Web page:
Form Drawing is a subject unique to Waldorf Education. It is done in grades 1-5 and then morphs into freehand geometry. In a previous post I wrote about one way we chose to approach mirrored forms, but today I hope to write a more generic “how we approach from drawing in our homeschool” post and some tips I have found useful.
I teach form drawing as an individual subject and generally follow Barbara Dewey’s suggestions in Form Drawing for the Homeschooling Parent and Donna Simmons’ suggestions in Form Drawing for Beginners.
- I draw the form first on the chalkboard or on our giant pad of newsprint purchased at Michaels.
- Sometimes I have a story that goes with the form, but often I do not. Donna Simmons recommends giving a pictoral image for the child to work with imaginatively, but that doesn’t necessarily mean a full-fledged story. It can be something as simple as, “The leaf falls slowly back and forth, back and forth,” to accompany a descending line that swings from right to left.
- I ask the child to practice the form in various ways; tracing it in the air, tracing it on the ground with toes, walking the form on the floor, drawing it into salt sprinkled on a cookie sheet, drawing it gigantic on the driveway, or any way I can think of that will engage them in the form.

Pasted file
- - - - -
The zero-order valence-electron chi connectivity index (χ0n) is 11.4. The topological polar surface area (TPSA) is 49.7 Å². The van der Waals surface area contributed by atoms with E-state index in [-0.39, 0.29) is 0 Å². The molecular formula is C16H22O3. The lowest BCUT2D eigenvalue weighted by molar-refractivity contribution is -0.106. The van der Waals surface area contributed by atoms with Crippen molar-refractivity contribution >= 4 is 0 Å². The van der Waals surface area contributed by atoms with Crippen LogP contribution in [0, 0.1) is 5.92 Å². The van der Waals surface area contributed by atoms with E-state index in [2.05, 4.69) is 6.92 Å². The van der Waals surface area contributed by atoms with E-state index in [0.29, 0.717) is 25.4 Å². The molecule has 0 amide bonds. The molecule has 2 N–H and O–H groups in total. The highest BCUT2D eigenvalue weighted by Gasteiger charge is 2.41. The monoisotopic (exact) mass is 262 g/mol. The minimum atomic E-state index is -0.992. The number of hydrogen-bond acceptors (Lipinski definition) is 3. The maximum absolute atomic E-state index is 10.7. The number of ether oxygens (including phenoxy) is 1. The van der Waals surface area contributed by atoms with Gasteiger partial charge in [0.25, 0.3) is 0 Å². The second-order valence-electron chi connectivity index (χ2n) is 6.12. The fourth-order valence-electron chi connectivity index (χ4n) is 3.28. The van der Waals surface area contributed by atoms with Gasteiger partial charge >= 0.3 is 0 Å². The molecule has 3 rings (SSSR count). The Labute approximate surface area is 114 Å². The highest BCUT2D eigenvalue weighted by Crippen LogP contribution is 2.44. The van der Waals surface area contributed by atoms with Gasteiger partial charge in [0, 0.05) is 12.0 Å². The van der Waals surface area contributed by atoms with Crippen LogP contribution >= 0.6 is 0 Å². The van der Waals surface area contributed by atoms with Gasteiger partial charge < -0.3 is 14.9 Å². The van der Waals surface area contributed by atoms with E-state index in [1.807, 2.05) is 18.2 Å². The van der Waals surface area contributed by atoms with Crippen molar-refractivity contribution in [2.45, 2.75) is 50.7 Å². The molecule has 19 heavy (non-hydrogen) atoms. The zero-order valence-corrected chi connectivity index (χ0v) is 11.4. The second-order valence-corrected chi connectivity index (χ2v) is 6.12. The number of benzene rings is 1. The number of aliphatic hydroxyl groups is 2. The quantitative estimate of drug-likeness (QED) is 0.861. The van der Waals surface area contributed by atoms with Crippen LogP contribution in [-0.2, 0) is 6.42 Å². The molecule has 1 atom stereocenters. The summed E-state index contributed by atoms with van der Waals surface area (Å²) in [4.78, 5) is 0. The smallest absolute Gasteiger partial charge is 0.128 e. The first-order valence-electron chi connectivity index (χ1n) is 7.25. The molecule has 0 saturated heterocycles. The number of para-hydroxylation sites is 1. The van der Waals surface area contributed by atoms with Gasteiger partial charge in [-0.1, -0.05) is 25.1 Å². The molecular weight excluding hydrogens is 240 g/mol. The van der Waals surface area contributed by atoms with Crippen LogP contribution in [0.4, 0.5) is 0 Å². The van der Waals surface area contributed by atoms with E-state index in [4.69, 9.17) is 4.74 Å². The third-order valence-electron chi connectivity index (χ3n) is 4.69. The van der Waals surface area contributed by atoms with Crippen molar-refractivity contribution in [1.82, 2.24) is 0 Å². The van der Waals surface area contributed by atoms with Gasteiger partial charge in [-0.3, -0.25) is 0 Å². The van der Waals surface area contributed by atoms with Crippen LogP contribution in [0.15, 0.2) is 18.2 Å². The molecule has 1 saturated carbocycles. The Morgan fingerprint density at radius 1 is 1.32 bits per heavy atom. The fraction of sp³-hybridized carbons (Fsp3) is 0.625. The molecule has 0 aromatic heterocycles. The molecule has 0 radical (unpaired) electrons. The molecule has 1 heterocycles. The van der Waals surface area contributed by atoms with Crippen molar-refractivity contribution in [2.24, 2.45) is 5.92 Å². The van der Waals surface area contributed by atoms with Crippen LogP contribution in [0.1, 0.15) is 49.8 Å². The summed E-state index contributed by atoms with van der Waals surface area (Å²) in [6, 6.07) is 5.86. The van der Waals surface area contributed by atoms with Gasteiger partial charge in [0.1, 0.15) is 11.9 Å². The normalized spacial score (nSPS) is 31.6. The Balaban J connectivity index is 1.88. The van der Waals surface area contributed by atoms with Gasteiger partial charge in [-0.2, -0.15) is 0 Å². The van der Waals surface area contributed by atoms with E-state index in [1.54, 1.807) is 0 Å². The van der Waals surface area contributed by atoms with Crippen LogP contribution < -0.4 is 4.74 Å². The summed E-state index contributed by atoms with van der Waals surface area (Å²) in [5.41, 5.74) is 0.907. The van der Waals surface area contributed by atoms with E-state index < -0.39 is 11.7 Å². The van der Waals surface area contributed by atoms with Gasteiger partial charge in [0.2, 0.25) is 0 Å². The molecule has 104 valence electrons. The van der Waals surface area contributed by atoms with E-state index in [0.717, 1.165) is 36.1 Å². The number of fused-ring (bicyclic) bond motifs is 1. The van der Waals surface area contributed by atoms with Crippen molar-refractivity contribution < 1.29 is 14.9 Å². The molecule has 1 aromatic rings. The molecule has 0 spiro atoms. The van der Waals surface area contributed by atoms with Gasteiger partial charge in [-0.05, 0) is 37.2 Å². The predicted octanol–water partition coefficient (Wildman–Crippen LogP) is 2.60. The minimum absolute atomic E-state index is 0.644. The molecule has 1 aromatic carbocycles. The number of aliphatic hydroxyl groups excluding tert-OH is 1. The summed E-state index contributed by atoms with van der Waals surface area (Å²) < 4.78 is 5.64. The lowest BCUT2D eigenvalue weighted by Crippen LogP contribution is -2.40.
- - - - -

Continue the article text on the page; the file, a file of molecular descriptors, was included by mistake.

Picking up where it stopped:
- Next, I have the child draw the form on the chalkboard or on our newsprint while standing.
- Then we move to a piece of paper laid flat on the table. We practice it until I feel like we’ve had enough for the day.
- Now, here’s something I feel is key: LET IT REST! Leave the form for the day. Letting material rest is a hallmark of Waldorf, but for some reason I didn’t think it applied to form drawing. It does! Barbara Dewey says, “Form drawing works on the etheric body so that in sleep the forms are ‘corrected.’ ‘Correction’ brings harmony to the etheric body, which, in turn, brings harmony to the physical body.”
- On the next day I redraw the form and then I have the child practice again on a regular piece of paper. Then, if they feel ready, let them put it in their Main Lesson Book. Voila!
In first and second grade, I prefer to do form drawing in blocks of two weeks which I combine with other subjects like fables or nature stories. In forth and fifth grade, I have tried to slip form drawing in when it seems to go well, i.e. knot drawing with the Norse Myths, but I know a lot of people recommend having one day each week for form drawing. I think that would be helpful for me to try.
I recently purchased the book Painting and Drawing in Waldorf Schools by Wildgruber on the recommendation of Sara. It has the most beautifully colored forms. You can see an example of what I mean by reading Sara’s post. I hope to incorporate this into our form drawing.
What are some of your favorite ways to approach form drawing?